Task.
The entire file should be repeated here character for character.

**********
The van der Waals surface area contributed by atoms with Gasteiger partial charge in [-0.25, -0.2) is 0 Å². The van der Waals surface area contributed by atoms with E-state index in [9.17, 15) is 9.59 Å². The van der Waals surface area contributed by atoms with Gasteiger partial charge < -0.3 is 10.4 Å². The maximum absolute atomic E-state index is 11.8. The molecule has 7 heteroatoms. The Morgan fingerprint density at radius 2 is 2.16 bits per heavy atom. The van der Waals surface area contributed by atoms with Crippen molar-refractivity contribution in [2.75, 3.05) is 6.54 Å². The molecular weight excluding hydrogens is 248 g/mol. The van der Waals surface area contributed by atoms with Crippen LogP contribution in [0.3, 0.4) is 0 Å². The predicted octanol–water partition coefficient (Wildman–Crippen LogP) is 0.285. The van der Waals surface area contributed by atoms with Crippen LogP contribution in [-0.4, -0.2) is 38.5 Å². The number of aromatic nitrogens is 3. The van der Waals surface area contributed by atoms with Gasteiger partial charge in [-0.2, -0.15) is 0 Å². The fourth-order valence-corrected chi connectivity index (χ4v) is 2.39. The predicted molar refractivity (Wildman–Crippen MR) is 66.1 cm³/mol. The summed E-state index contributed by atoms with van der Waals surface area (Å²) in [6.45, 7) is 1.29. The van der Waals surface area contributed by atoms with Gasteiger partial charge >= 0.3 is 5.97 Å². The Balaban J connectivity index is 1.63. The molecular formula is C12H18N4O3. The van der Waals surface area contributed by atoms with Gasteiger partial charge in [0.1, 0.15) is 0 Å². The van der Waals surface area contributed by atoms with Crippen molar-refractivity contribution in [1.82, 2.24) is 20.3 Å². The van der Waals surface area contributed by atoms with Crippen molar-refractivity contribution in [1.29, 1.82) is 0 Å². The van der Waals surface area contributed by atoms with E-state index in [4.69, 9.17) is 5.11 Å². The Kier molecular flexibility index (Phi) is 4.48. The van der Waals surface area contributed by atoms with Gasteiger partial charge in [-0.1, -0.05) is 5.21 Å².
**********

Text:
The van der Waals surface area contributed by atoms with Gasteiger partial charge in [-0.25, -0.2) is 0 Å². The van der Waals surface area contributed by atoms with E-state index in [9.17, 15) is 9.59 Å². The van der Waals surface area contributed by atoms with Gasteiger partial charge < -0.3 is 10.4 Å². The maximum absolute atomic E-state index is 11.8. The molecule has 7 heteroatoms. The Morgan fingerprint density at radius 2 is 2.16 bits per heavy atom. The van der Waals surface area contributed by atoms with Crippen molar-refractivity contribution in [2.75, 3.05) is 6.54 Å². The molecular weight excluding hydrogens is 248 g/mol. The van der Waals surface area contributed by atoms with Crippen LogP contribution in [0.3, 0.4) is 0 Å². The predicted octanol–water partition coefficient (Wildman–Crippen LogP) is 0.285. The van der Waals surface area contributed by atoms with Crippen LogP contribution in [-0.4, -0.2) is 38.5 Å². The number of aromatic nitrogens is 3. The van der Waals surface area contributed by atoms with Gasteiger partial charge in [-0.2, -0.15) is 0 Å². The fourth-order valence-corrected chi connectivity index (χ4v) is 2.39. The predicted molar refractivity (Wildman–Crippen MR) is 66.1 cm³/mol. The summed E-state index contributed by atoms with van der Waals surface area (Å²) in [6.45, 7) is 1.29. The van der Waals surface area contributed by atoms with Gasteiger partial charge >= 0.3 is 5.97 Å². The Balaban J connectivity index is 1.63. The molecular formula is C12H18N4O3. The van der Waals surface area contributed by atoms with Gasteiger partial charge in [0.1, 0.15) is 0 Å². The van der Waals surface area contributed by atoms with Crippen molar-refractivity contribution in [1.82, 2.24) is 20.3 Å². The van der Waals surface area contributed by atoms with Crippen molar-refractivity contribution in [1.29, 1.82) is 0 Å². The van der Waals surface area contributed by atoms with E-state index in [4.69, 9.17) is 5.11 Å². The Kier molecular flexibility index (Phi) is 4.48. The van der Waals surface area contributed by atoms with Gasteiger partial charge in [-0.1, -0.05) is 5.21 Å².